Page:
Although Old Man, Jeremy’s grandfather, represents the stereotype of the wise old Native man, he is also very amusing and sets a strong example for Jeremy to remain non-judgmental, sympathetic and hopeful. Jenson helps Jeremy to see that “love stays with you even when you move on” and “takes up a whole lot more of who you are than most people realize.” Jimmy reassures Jeremy that “There’s a lot of shades of gray about what’s right and what’s wrong” and that he will “be a great healer and a fine shaman.” At the same time, Jimmy commiserates with Jeremy that Thomas, if allowed to continue hurting people, will “do so much damage, like a snowball rolling downhill.” Caitlan’s pain is palpable, her desperation achingly familiar to those who have been jilted and hurt in love. Her cutting and her thoughts of suicide chill Jeremy to the core, but Caitlan eventually trusts him enough that she allows him to lead her to a safer space both mentally and physically. Jeremy’s mother’s flashes of humour and insight glimmer through her addictions. The patience and help of Fred, the school janitor, are charming and realistic as he provides space for Caitlan to recover. The bully Thomas Heaney is stunned by Jeremy’s generous help and acceptance; he and Jeremy don’t become friends, but they don’t antagonize each other anymore either.

     The setting is typical modern Canadian high school, as Jeremy takes French, where paper clips are flipped at enemies and notes are passed up the row to recipients. The bush is not far from town, and the local coffee shop is a meeting place. A cell phone message is at the core of Caitlan’s pain, and Jeremy’s father is always running out of minutes on his cell phone.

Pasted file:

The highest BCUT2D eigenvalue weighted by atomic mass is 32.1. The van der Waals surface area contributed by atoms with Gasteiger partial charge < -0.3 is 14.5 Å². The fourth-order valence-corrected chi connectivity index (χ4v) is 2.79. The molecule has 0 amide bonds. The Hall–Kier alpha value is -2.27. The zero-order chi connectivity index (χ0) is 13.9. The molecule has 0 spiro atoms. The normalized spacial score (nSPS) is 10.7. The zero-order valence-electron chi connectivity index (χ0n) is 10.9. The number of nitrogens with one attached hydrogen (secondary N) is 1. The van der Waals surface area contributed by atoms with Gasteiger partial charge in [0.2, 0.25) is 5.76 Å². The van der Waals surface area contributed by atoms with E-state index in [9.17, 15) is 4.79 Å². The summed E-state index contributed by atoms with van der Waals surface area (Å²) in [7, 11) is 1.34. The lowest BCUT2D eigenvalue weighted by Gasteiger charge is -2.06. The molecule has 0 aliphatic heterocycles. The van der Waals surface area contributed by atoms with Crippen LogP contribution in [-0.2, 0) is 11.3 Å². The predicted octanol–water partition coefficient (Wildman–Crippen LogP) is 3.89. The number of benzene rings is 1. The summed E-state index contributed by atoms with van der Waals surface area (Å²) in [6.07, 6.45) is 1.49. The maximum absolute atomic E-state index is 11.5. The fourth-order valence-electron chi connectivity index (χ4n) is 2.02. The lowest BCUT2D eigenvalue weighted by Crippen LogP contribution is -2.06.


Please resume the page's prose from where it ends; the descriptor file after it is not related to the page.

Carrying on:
Jeremy Stone is a novel told in verse. The poetry is spare and based around both the exchange of dialogue and the dialogue inside Jeremy’s head. Lines shift when the speaker or thinker changes, making it perfectly clear who is speaking. Although written in free verse, this book is totally accessible, even by struggling readers. “Chapters”, or pieces of poetry, are short and easily understood. The structure and the images are often amusing (when Old Man interrupts Jeremy’s words, “Maybe I love you”, by inserting, “wrong path don’t go there unless you mean it”) or when Old Man is shuffling around the coffee shop complaining about the air conditioning: “If the Great Spirit wanted us to be cool all the time, he would have given us free ice year round.”

     In an excellent, thought-provoking interview at the end of the book, Choyce recalls the dangers of assuming a first person aboriginal voice. He needn’t have worried. The theme of becoming a spiritual warrior in life, becoming strong and yet forgiving, persistent and hopeful, rings loud and clear. Nothing about Jeremy’s life is sugarcoated. It’s not an easy ride. But with the help of his grandfather’s belief system Jeremy slowly moves forward, lightening the load for himself and for everyone else.

     This wonderful book would be a good fit for any Aboriginal study unit and should be in every high school library.

Highly Recommended.

Joan Marshall is a Winnipeg bookseller.

To comment on this title or this review, send mail to cm@umanitoba.ca.